Wed, Jan 24, 2018 @ 02:00 PM - 03:00 PM
Ming Hsieh Department of Electrical and Computer Engineering
Conferences, Lectures, & Seminars
Speaker: Srini Devadas, Massachusetts Institute of Technology
Talk Title: Secure Hardware Platforms for the Internet of Things (IoT)
Series: Center for Cyber-Physical Systems and Internet of Things
Abstract: The Internet is expanding into the physical world, connecting billions of devices. In this Internet of Things, two contradictory trends are appearing. On the one hand, the cost of security breaches is increasing as we place more responsibilities on the devices that surround us. On the other hand, wireless computing elements are becoming small, unsupervised, and physically exposed. Unfortunately, existing systems do not address many new attacks, such as resource sharing and physical attacks.
Hardware to the rescue! This talk will describe how secure systems can be built from the ground up. Physical Unclonable Functions (PUFs) are a tamper resistant way of establishing shared secrets with a physical device. They rely on the inevitable manufacturing variations between devices to produce private keys that can be used as a hardware root of trust in a secure processor. Architectural isolation can be used to secure computation on a remote secure processor with a private key where the privileged software is potentially malicious as recently deployed by Intel's Software Guard Extensions (SGX). The Sanctum secure processor architecture offers the same promise as SGX, namely strong provable isolation of software modules running concurrently and sharing resources, but is much more lightweight and protects against an important class of additional software attacks that infer private information by exploiting resource sharing.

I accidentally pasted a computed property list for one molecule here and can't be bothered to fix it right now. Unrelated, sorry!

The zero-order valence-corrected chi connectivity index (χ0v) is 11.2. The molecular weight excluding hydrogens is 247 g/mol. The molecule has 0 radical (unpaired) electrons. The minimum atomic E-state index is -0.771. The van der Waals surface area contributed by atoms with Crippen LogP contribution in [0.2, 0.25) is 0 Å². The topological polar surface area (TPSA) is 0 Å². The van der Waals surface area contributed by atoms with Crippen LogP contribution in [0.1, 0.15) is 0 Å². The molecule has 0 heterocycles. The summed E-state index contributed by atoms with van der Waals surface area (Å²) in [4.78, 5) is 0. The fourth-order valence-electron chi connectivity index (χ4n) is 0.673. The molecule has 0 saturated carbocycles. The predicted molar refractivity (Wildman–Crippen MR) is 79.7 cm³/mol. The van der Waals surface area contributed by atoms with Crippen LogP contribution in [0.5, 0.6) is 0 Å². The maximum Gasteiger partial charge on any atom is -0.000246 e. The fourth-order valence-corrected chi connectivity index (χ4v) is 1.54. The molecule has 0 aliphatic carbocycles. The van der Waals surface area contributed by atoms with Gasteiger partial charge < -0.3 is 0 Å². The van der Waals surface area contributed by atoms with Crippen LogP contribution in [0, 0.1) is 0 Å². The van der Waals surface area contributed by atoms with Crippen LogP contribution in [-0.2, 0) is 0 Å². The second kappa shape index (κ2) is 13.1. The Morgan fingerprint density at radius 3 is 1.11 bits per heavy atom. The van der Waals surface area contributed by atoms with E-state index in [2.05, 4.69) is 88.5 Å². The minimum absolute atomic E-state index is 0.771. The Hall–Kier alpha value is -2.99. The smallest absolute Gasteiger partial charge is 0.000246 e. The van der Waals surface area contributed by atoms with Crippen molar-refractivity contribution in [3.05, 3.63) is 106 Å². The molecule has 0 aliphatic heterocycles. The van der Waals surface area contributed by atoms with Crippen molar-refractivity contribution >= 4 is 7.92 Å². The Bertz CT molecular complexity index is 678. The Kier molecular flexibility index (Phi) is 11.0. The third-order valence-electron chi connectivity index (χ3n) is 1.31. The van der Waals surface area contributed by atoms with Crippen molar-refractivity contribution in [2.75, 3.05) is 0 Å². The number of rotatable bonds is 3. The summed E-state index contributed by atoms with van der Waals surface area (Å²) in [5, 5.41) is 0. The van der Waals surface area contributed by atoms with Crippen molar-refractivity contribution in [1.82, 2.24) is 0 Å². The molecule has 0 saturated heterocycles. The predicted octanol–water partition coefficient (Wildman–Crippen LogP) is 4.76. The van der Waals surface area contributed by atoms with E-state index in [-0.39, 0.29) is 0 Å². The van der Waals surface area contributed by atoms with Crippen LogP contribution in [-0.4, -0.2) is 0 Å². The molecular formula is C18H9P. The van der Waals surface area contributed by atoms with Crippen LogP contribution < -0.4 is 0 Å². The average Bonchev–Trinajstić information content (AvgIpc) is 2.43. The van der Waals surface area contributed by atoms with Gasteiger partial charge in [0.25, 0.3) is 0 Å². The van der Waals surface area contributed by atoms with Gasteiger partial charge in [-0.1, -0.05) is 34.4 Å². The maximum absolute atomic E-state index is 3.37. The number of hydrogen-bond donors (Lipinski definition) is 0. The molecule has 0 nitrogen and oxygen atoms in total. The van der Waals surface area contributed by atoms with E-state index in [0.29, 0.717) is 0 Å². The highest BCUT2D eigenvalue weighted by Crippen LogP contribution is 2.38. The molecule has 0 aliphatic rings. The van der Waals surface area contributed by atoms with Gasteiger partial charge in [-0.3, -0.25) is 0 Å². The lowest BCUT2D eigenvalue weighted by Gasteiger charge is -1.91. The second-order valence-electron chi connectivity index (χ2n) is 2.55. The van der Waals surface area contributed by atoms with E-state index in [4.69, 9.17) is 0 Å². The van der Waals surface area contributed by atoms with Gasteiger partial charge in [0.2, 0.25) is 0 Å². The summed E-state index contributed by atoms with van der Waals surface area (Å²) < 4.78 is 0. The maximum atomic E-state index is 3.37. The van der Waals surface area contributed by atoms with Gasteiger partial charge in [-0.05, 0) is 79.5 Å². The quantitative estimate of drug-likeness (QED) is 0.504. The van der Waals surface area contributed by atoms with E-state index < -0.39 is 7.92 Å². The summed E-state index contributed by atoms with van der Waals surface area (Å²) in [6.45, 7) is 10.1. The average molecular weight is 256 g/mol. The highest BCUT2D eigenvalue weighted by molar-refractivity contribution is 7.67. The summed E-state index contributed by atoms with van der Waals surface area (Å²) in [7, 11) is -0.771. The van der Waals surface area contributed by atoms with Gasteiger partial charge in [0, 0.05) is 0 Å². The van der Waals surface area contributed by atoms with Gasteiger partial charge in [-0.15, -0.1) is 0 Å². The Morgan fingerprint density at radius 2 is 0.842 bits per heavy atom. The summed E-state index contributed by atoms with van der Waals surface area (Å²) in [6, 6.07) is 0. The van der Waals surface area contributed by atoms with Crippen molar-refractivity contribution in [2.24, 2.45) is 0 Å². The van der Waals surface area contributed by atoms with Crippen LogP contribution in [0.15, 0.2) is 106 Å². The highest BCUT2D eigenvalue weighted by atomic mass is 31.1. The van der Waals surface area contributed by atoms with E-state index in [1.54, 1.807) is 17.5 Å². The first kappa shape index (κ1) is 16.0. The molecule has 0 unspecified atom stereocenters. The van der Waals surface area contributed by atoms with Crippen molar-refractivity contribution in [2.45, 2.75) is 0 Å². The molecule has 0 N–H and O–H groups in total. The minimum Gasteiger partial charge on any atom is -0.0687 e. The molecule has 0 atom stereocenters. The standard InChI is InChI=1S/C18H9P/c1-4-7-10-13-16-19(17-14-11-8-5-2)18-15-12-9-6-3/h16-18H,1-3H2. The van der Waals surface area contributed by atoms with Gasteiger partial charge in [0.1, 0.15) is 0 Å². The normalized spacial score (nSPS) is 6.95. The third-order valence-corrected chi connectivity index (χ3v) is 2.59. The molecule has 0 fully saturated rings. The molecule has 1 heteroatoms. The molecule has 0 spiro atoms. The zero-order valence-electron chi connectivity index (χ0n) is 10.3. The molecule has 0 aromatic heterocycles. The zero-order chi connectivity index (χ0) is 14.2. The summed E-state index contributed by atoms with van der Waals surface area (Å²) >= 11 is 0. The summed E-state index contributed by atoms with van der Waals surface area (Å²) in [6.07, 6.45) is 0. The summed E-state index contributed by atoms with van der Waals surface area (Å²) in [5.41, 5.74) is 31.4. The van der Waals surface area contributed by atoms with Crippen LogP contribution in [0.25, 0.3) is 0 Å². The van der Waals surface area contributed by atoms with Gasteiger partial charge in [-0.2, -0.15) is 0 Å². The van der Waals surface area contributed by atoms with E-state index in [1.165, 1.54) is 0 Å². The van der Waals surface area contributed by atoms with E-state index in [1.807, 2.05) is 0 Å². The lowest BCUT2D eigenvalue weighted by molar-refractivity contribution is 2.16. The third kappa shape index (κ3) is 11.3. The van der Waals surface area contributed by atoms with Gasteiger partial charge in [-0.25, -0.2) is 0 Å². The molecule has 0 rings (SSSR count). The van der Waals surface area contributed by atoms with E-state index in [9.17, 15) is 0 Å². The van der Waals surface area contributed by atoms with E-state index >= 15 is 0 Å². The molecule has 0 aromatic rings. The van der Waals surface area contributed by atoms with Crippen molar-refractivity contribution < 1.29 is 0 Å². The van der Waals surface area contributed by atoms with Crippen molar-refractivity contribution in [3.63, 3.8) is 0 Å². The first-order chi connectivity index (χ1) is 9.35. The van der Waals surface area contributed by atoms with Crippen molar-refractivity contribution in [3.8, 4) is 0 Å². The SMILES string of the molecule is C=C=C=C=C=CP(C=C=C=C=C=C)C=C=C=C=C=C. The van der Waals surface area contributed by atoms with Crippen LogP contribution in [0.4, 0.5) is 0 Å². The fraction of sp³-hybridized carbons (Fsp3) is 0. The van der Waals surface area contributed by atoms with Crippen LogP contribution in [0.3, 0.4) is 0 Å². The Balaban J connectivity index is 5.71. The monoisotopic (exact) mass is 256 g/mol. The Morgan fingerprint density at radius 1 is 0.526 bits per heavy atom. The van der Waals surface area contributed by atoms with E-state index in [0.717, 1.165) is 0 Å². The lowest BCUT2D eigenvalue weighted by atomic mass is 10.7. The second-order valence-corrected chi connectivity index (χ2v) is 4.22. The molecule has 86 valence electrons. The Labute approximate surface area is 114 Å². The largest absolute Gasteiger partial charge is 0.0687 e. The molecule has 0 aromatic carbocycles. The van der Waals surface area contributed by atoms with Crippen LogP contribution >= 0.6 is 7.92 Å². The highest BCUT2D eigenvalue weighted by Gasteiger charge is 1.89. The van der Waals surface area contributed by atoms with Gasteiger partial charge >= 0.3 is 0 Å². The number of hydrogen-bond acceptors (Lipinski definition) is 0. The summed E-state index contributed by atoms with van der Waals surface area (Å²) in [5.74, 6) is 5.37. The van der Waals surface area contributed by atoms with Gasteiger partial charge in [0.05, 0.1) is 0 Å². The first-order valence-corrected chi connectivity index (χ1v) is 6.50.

Biography: Srini Devadas is the Webster Professor of Electrical Engineering and Computer Science at the Massachusetts Institute of Technology (MIT) where he has been on the faculty since 1988. Devadas's research interests span Computer-Aided Design (CAD), computer security and computer architecture. He is a Fellow of the IEEE and ACM. He has received the 2014 IEEE Computer Society Technical Achievement award, the 2015 ACM/IEEE Richard Newton technical impact award, and the 2017 IEEE Wallace McDowell award for his research. Devadas is a MacVicar Faculty Fellow and an Everett Moore Baker teaching award recipient, considered MIT's two highest undergraduate teaching honors.
Host: Professor Paul Bogdan
Audiences: Everyone Is Invited
Posted By: Talyia White